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Disclosing Medical Errors

Good For Your Reputation. Good For Your Pocketbook.


Updated September 04, 2013

Disclosing Medical Errors

Many medical errors can be traced to medication foul ups. But medications are just one cause of errors by aging services providers.

Peter Dazeley / Getty Images

Medical errors happen. Period. End of story. How you disclose medical errors however is critical to your organization's reputation and could even save it from costly malpractice suits. In fact how the news is delivered may be more important than what is actually said. Let's look at some good ways to disclose medical errors.

Yet many organizations have not been able to bring themselves to the point of disclosure. Many reasons are given. They're embarrassed; afraid their reputation will suffer, and often believe that disclosure will do more harm then good. And of course the fear of being sued is a motivator to keep quiet.

Yet one could argue that disclosing errors is morally and ethically correct. And it can improve patient and resident safety. After all if no one owns up to an error, in many cases, it may not be discovered.

The movement toward patient / resident safety really snowballed after the report To Err is Human was published in 1999. It was reported that nearly 100,000 people die in any given year from medical errors, many preventable.

The Joint Commission has accreditation standards in place that require health care providers to inform patients about "unanticipated outcomes." In 2006, the National Quality Forum (NQF) added disclosure of adverse events to its manual on safe practices. Recognition by these organizations underscores the importance of disclosure.

 "Deny and defend" has historically been the defense mechanism utilized by providers who have caused unintended medical harm. Studies have shown that this response does not meet the emotional needs of the patient or clinician.

Before Disclosure

  • Don't beat yourself up. Mistakes happen.
  • Follow protocols set to notify the appropriate authorities within and outside the organization.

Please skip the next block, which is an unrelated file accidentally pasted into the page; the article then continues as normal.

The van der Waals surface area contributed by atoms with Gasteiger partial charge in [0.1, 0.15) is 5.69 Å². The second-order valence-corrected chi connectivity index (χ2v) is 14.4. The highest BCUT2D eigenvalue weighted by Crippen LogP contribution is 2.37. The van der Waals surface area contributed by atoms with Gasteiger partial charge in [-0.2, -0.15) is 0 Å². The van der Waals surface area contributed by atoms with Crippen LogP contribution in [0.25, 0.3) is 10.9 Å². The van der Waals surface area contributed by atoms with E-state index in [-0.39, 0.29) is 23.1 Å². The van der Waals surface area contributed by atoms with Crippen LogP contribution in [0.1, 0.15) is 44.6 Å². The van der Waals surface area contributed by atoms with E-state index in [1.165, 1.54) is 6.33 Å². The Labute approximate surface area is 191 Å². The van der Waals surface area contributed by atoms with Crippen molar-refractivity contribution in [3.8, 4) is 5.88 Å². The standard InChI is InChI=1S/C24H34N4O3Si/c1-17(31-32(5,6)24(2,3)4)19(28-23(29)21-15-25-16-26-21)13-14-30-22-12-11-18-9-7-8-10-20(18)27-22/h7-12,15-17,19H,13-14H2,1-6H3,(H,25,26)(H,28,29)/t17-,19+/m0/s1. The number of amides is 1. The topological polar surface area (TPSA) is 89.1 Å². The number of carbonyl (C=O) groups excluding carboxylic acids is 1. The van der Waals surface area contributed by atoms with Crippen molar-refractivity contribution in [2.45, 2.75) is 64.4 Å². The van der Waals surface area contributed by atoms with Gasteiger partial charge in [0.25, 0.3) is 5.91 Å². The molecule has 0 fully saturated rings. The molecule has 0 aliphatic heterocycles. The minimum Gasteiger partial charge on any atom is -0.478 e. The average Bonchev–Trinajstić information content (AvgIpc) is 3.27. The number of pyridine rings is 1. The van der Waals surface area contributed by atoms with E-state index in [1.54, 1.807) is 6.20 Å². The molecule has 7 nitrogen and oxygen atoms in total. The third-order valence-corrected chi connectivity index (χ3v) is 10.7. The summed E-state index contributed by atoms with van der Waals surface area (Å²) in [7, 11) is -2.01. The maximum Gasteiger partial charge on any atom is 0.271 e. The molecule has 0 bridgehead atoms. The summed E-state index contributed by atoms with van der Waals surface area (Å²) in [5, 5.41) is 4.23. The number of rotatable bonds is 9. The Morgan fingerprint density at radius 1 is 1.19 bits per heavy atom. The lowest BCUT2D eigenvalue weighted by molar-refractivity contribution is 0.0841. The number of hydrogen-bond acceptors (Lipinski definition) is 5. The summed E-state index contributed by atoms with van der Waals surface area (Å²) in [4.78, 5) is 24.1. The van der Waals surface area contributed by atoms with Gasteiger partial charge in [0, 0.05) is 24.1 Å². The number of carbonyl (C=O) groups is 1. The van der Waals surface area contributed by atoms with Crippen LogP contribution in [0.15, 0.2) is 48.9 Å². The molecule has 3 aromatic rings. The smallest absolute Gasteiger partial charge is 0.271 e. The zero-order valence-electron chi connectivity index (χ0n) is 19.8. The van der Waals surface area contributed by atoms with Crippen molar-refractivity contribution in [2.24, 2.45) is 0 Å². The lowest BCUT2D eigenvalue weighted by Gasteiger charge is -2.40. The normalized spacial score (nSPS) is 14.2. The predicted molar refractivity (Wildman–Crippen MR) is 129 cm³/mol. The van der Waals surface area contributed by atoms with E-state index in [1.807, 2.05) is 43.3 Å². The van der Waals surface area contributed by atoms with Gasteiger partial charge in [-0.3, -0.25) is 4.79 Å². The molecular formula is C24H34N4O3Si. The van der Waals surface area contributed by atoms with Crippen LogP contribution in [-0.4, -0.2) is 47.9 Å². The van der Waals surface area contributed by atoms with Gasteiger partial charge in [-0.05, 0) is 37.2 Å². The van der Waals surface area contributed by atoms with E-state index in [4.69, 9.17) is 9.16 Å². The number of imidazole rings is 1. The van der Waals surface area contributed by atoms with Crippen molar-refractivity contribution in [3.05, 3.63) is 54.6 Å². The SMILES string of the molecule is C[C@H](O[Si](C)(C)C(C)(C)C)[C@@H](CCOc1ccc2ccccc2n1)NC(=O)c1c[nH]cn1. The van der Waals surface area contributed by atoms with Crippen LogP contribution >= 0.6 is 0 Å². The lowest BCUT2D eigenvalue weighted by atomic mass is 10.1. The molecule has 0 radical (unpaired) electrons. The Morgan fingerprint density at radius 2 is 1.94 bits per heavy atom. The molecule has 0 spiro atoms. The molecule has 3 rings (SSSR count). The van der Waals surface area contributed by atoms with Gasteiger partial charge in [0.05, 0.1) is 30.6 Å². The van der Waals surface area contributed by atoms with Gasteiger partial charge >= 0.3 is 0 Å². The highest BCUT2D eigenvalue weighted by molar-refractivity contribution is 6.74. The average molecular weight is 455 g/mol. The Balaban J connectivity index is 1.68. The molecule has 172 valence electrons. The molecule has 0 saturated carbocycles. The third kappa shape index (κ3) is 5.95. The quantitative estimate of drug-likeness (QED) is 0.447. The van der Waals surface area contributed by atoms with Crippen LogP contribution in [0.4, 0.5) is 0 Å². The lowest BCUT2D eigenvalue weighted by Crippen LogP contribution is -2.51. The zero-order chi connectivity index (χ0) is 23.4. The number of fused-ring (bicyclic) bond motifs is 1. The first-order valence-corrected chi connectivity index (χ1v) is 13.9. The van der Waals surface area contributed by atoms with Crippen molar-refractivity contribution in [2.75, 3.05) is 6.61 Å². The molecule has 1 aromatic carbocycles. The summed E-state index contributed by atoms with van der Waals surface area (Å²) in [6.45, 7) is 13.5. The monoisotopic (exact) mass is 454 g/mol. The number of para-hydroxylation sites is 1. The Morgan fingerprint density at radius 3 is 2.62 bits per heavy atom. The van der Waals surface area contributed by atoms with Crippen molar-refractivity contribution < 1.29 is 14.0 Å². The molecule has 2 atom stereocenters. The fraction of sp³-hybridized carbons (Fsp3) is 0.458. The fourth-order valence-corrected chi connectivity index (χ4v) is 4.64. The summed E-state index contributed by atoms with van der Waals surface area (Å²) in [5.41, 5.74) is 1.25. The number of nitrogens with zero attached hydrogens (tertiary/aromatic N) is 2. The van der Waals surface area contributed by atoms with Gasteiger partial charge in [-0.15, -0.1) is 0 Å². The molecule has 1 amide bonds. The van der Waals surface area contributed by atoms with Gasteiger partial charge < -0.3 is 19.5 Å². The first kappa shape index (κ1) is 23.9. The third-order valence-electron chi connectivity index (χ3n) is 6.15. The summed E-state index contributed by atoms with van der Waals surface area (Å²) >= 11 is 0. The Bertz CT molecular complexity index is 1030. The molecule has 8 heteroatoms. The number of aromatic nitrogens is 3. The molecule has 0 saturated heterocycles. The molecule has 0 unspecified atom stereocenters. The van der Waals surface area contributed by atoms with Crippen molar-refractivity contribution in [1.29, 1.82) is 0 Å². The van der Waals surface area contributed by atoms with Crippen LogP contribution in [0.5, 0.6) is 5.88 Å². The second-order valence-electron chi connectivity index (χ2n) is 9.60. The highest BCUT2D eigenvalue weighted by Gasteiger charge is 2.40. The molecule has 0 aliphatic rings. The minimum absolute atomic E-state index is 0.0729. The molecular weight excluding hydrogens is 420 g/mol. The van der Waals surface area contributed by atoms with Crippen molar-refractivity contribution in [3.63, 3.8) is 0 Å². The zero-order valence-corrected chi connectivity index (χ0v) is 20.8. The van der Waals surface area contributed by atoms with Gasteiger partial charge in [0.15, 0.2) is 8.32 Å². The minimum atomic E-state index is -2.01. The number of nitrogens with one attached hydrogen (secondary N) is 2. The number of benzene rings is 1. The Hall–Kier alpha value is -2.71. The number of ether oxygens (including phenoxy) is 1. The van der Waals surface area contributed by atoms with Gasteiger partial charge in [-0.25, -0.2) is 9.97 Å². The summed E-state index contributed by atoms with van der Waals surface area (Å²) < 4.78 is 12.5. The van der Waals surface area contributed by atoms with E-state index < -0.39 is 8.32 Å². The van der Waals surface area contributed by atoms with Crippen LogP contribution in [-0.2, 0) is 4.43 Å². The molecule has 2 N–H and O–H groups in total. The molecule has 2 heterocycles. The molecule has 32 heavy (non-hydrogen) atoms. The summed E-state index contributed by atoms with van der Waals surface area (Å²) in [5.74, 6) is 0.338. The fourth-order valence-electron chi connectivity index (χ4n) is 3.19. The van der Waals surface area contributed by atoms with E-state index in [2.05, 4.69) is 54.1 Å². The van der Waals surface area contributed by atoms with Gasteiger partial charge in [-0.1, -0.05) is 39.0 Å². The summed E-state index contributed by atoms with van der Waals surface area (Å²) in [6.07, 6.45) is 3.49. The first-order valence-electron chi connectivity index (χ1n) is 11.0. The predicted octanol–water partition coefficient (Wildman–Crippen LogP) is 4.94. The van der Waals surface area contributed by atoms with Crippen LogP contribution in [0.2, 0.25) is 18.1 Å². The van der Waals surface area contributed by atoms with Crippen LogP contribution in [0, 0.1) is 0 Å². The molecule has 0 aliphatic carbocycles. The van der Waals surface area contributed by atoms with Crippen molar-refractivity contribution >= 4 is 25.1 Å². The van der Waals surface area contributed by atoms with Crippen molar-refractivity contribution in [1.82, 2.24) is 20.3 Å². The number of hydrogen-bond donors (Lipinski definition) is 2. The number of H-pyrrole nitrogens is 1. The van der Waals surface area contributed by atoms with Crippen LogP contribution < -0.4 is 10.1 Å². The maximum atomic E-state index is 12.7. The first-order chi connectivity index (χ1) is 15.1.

• At all times, preserve the confidentiality of the patient.
  • Investigate. Document.
  • Determine who should talk to the patient/resident and family.
  • Anticipate questions and have your answers ready but not down pat. Remember this is about having a conversation.

The Disclosure

  • Find a quiet and private place to have a conversation.
  • Find out what the resident/patient and family understand already.
  • Then further explain the nature and cause of the error. Go slow. Speak in simple terms. Give them time to absorb it all.
  • Be empathetic and compassionate.
  • See input from the resident and family.
  • Explain the known consequences and the actions that need to be taken to treat the error.
  • Discuss the investigation with the patient/resident and family. Make clear what will happen with the results of that investigation.
  • Appoint a liaison who will work with the resident/patient to address further concerns and questions. Schedule follow up meetings if warranted.
  • Point family to outside support and counseling that is available.

Take a breath. Remember to take care of the party responsible for the mistake. Take care as in display the same compassion and empathy as with those harmed. Most cases are not intentional or egregious. So the person(s) who made the mistake are suffering too.

A December 2010 study revealed that when healthcare providers tell patients about medical errors that happened under their care, the patient is twice as likely to recommend that provider to someone else than if they had not been told about the mistake. So as they say every cloud has a silver lining.

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